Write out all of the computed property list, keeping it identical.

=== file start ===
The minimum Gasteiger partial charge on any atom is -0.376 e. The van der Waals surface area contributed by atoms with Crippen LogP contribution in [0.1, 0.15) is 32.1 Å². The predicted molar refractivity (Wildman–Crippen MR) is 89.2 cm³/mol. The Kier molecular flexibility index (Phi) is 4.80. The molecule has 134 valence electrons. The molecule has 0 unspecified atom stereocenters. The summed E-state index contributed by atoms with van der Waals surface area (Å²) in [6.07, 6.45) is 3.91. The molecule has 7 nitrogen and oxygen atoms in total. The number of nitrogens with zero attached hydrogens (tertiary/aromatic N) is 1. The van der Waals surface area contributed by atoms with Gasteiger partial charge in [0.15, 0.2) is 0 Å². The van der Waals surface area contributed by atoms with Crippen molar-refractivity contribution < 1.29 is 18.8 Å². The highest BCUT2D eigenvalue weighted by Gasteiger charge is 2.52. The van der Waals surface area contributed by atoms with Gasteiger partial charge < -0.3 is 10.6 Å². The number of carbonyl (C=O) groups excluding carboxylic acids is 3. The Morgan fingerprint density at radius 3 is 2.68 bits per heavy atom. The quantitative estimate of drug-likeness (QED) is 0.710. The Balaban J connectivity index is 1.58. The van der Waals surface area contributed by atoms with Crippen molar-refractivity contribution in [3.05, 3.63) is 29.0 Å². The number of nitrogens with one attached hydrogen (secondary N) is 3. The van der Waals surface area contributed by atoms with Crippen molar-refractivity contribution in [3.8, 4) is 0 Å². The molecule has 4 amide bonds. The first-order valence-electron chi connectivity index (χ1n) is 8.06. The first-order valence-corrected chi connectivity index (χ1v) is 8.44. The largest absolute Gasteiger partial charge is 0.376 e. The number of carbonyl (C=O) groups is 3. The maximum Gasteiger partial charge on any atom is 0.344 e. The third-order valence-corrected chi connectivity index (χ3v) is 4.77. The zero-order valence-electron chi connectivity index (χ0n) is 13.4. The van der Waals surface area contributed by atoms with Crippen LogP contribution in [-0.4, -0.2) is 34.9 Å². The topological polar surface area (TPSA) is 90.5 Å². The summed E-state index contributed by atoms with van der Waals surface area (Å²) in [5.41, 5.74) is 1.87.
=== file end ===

The minimum Gasteiger partial charge on any atom is -0.376 e. The van der Waals surface area contributed by atoms with Crippen LogP contribution in [0.1, 0.15) is 32.1 Å². The predicted molar refractivity (Wildman–Crippen MR) is 89.2 cm³/mol. The Kier molecular flexibility index (Phi) is 4.80. The molecule has 134 valence electrons. The molecule has 0 unspecified atom stereocenters. The summed E-state index contributed by atoms with van der Waals surface area (Å²) in [6.07, 6.45) is 3.91. The molecule has 7 nitrogen and oxygen atoms in total. The number of nitrogens with zero attached hydrogens (tertiary/aromatic N) is 1. The van der Waals surface area contributed by atoms with Gasteiger partial charge in [0.15, 0.2) is 0 Å². The van der Waals surface area contributed by atoms with Crippen molar-refractivity contribution < 1.29 is 18.8 Å². The highest BCUT2D eigenvalue weighted by Gasteiger charge is 2.52. The van der Waals surface area contributed by atoms with Gasteiger partial charge < -0.3 is 10.6 Å². The number of carbonyl (C=O) groups excluding carboxylic acids is 3. The Morgan fingerprint density at radius 3 is 2.68 bits per heavy atom. The quantitative estimate of drug-likeness (QED) is 0.710. The Balaban J connectivity index is 1.58. The van der Waals surface area contributed by atoms with Crippen molar-refractivity contribution in [3.05, 3.63) is 29.0 Å². The number of nitrogens with one attached hydrogen (secondary N) is 3. The van der Waals surface area contributed by atoms with Crippen molar-refractivity contribution in [3.8, 4) is 0 Å². The molecule has 4 amide bonds. The first-order valence-electron chi connectivity index (χ1n) is 8.06. The first-order valence-corrected chi connectivity index (χ1v) is 8.44. The largest absolute Gasteiger partial charge is 0.376 e. The number of carbonyl (C=O) groups is 3. The maximum Gasteiger partial charge on any atom is 0.344 e. The third-order valence-corrected chi connectivity index (χ3v) is 4.77. The zero-order valence-electron chi connectivity index (χ0n) is 13.4. The van der Waals surface area contributed by atoms with Crippen LogP contribution in [-0.4, -0.2) is 34.9 Å². The topological polar surface area (TPSA) is 90.5 Å². The summed E-state index contributed by atoms with van der Waals surface area (Å²) in [5.41, 5.74) is 1.87.